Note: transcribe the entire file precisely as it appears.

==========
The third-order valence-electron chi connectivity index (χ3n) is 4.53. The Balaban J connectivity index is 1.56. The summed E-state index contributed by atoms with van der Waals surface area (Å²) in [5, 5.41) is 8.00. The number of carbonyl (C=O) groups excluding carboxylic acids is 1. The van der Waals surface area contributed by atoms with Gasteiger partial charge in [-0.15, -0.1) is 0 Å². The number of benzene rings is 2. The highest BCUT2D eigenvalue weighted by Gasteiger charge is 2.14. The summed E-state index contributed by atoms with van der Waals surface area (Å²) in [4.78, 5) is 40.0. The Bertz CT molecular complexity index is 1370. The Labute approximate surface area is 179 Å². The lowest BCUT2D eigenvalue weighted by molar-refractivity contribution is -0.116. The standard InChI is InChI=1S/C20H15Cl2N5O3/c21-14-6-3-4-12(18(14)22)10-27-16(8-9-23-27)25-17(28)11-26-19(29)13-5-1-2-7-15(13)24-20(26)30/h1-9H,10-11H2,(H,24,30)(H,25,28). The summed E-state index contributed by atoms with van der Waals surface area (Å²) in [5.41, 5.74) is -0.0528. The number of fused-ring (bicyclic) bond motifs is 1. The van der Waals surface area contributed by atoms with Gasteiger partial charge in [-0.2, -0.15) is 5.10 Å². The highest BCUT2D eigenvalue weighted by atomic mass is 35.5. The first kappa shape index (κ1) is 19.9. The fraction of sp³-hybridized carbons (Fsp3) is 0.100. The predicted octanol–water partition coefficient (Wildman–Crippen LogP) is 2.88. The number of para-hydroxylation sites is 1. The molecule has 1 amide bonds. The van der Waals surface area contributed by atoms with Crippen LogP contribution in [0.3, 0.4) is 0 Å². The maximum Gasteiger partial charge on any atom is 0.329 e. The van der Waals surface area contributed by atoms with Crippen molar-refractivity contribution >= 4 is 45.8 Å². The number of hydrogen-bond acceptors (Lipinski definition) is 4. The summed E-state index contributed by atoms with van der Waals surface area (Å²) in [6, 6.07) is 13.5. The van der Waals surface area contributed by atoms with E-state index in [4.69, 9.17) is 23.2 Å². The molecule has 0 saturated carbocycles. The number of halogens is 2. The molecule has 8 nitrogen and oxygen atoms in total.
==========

The third-order valence-electron chi connectivity index (χ3n) is 4.53. The Balaban J connectivity index is 1.56. The summed E-state index contributed by atoms with van der Waals surface area (Å²) in [5, 5.41) is 8.00. The number of carbonyl (C=O) groups excluding carboxylic acids is 1. The van der Waals surface area contributed by atoms with Gasteiger partial charge in [-0.15, -0.1) is 0 Å². The number of benzene rings is 2. The highest BCUT2D eigenvalue weighted by Gasteiger charge is 2.14. The summed E-state index contributed by atoms with van der Waals surface area (Å²) in [4.78, 5) is 40.0. The Bertz CT molecular complexity index is 1370. The Labute approximate surface area is 179 Å². The lowest BCUT2D eigenvalue weighted by molar-refractivity contribution is -0.116. The standard InChI is InChI=1S/C20H15Cl2N5O3/c21-14-6-3-4-12(18(14)22)10-27-16(8-9-23-27)25-17(28)11-26-19(29)13-5-1-2-7-15(13)24-20(26)30/h1-9H,10-11H2,(H,24,30)(H,25,28). The summed E-state index contributed by atoms with van der Waals surface area (Å²) in [5.41, 5.74) is -0.0528. The number of fused-ring (bicyclic) bond motifs is 1. The van der Waals surface area contributed by atoms with Gasteiger partial charge in [-0.2, -0.15) is 5.10 Å². The highest BCUT2D eigenvalue weighted by atomic mass is 35.5. The first kappa shape index (κ1) is 19.9. The fraction of sp³-hybridized carbons (Fsp3) is 0.100. The predicted octanol–water partition coefficient (Wildman–Crippen LogP) is 2.88. The number of para-hydroxylation sites is 1. The molecule has 1 amide bonds. The van der Waals surface area contributed by atoms with Crippen LogP contribution in [0.3, 0.4) is 0 Å². The maximum Gasteiger partial charge on any atom is 0.329 e. The van der Waals surface area contributed by atoms with Crippen molar-refractivity contribution >= 4 is 45.8 Å². The number of hydrogen-bond acceptors (Lipinski definition) is 4. The summed E-state index contributed by atoms with van der Waals surface area (Å²) in [6, 6.07) is 13.5. The van der Waals surface area contributed by atoms with E-state index in [4.69, 9.17) is 23.2 Å². The molecule has 0 saturated carbocycles. The number of halogens is 2. The molecule has 8 nitrogen and oxygen atoms in total.